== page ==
The Telegraph
Thursday , March 27 , 2014
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Assam argues against ban

Guwahati, March 26: The Assam government has informed the National Green Tribunal that a complete ban on movement of vehicles twice a day on the stretch of National Highway 37 that runs along the boundary of Kaziranga National Park would cause innumerable problems.

Besides, it would be tantamount to depriving people of their fundamental rights guaranteed under the Constitution, it added.

The tribunal, headed by Swatanter Kumar, had directed on March 20 that no traffic would be permitted on six sections of NH 37, identified by the National Tiger Conservation Authority as animal corridors, during the peak animal activity hours, between 5am and 7am and from 4pm to 7pm, every day. The corridors are Kanchanjuri-Burapahar (4km), East Haldibari-Bagori (2.82km), Borjuri-Panbari (4.40km), Burapahar-Deosur Nala (2.5km), Amguri East (300m), Amguri West (1km) and a canopy for gibbon crossing near Kukrakata.

In an affidavit placed before the tribunal today, the government said, “The Assam government is conscious of protection of animals in the Kaziranga area and the same may be harmonised without jeopardising the basic fundamental rights enjoyed by the citizens of the country.”

The government said the ministry of environment and forests had recommended only regulating traffic and not a blanket ban on vehicular traffic for any period.

The tribunal has fixed March 31 as the next date of hearing.

NH 37 is the lifeline of people not only of towns and villages along the highway stretch but also of the entire population of Upper Assam and adjoining states like Nagaland and Arunachal Pradesh. “Stopping of traffic will lead to a pile-up of thousands of vehicles on the road running along the boundary of the park to detrimental effect. There is no parking space except the road itself. By the time the traffic snarls ease, the next period of traffic closure will start, leading to total chaos which would affect wild animals and day-to-day lives of people,” the government said.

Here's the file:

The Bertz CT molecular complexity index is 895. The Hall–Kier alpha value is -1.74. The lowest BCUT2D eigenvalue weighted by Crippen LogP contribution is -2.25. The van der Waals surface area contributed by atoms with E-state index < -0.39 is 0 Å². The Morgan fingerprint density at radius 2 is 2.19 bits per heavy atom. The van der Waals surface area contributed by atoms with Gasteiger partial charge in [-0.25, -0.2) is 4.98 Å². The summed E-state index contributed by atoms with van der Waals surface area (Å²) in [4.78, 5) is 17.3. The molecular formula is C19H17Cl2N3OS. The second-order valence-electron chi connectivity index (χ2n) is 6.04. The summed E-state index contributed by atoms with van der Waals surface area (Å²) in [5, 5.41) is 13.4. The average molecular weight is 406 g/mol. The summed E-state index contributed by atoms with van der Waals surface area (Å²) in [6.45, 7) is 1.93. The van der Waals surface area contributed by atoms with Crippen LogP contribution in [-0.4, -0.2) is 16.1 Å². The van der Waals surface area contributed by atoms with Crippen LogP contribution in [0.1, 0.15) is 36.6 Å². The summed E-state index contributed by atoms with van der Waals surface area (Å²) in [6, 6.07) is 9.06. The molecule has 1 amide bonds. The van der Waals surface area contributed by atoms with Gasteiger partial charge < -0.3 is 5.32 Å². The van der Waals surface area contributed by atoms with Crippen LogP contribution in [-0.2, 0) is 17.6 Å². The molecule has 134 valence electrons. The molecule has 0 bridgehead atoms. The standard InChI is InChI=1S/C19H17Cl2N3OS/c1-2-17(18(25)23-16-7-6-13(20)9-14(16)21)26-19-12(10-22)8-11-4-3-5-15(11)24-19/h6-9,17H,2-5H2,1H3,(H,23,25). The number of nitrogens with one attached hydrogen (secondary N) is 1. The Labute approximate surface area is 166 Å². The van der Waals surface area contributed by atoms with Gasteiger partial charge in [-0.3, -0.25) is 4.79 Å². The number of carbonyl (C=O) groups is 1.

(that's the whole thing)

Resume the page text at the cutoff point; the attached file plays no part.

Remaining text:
It said the move might attract encroachment, poaching and pollution, which would have a detrimental effect on wildlife. Besides, it would infringe upon democratic rights, especially during elections, and the election process would be hindered, it added.

The government said the step would act as a death knell for the tourism industry. “Tourism in Kaziranga revolves around safaris in the morning and evening. With the ban on traffic in the identified animal corridors during stipulated hours, tourist movement will be hindered. The people around Kaziranga will lose their livelihood and the economy of the state will be adversely affected,” it said.

The government assured the tribunal that it would manage the traffic load and movement of commercial goods carrier at a safe speed during the two specified periods.

“Interceptor vehicles fitted with speed guns will be deployed by the transport department very soon to control speed on the highway,” it said. The transport department has already acquired breathalysers, which will be installed on NH 37.

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